Some call these rites
isometric exercises. Although they are helpful in stretching muscles and joints and improving muscle tone, this is not their primary purpose. A slow vortex causes that part of the body to deteriorate, while a faster one causes nervousness, anxiety, and exhaustion. Abnormal vortexes produces abnormal health, deterioration, and old age. The rites normalize the speed of the spinning vortexes by keeping them spinning at the same rate and working in harmony.

Here are the Five Tibetan Rites and how they work on the body (remember to breathe deeply using the diaphragm during the movements).

 
 
 
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Rite 1

The first rite is the practice of spinning, which effects the emotional body by speeding up the vortexes. Children naturally spin while playing. As one spins clockwise, Lamas say that negative residues are flung out of the body and the bridge is strengthened between the left and right hemispheres. Spinning stimulates the body's energy system and wakes up the chakras.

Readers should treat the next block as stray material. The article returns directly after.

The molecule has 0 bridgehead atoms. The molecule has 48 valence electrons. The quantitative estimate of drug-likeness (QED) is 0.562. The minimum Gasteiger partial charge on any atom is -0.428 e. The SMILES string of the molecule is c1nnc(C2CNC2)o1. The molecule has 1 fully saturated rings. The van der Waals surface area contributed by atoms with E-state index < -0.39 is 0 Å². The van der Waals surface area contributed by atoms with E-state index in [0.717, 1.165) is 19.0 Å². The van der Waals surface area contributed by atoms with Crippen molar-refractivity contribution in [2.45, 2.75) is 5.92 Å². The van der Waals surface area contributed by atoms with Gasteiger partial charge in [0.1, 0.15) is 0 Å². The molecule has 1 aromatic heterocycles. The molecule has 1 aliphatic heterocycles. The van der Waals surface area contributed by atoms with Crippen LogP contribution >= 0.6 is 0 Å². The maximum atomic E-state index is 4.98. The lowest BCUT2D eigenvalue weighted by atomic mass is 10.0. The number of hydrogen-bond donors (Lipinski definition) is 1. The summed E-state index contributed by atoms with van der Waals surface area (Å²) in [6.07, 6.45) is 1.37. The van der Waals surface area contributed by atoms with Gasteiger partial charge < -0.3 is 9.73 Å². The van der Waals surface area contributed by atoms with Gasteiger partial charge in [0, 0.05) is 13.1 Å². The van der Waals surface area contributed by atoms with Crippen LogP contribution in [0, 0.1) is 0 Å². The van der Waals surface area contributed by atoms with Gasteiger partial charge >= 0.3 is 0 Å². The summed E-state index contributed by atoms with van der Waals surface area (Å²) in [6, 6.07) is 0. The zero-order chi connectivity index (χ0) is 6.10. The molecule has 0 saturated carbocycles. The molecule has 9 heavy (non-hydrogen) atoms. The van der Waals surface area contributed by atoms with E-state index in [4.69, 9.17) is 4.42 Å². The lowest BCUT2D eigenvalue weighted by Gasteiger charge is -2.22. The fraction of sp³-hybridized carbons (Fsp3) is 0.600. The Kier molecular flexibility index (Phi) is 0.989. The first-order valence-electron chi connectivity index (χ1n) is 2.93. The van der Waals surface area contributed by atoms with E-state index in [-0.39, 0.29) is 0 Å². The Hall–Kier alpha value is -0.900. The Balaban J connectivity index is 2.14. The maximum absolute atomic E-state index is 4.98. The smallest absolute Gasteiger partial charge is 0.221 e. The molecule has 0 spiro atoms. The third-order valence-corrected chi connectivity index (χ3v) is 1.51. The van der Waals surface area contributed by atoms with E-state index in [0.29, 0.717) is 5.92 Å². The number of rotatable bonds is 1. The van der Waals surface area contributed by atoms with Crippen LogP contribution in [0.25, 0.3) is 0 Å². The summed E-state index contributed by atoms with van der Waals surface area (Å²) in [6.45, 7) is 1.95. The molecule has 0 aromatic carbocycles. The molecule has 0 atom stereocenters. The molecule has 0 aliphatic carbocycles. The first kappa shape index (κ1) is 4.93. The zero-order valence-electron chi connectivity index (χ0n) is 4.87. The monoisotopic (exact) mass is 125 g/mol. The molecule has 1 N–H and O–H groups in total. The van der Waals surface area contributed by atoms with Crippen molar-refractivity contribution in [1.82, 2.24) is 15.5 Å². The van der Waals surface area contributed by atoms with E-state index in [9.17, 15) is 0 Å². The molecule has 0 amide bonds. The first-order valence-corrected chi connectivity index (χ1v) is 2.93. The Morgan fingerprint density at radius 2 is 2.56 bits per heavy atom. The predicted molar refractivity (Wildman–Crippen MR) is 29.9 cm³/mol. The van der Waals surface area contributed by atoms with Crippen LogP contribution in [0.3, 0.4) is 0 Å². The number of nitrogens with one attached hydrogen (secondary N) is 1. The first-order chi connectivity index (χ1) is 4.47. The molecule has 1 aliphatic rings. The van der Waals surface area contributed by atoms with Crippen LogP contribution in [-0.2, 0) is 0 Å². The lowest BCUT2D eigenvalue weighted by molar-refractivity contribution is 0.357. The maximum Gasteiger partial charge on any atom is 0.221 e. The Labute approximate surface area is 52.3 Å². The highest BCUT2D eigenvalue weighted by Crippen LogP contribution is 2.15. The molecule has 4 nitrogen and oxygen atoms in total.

Spinning:

Extend your arms out to the sides and spin (in a clockwise direction). Go as fast as you can without losing control (slow down or stop if you get dizzy). Try to do 21 revolutions.
Follow your right arm so that you spin around to your right. As you begin to spin, focus your vision on a single point straight ahead and continue holding your vision on that point as long as possible. Eventually you have to let it leave your field of vision as your head spins with the body. As this occurs, turn your head around quickly and refocus on your reference point as soon as possible. Using a reference point helps prevent dizziness. Stop spinning as soon as you feel slightly dizzy. Lie on the floor and breathe deeply before you begin the next rite. Raise your hands above your head to stretch the back.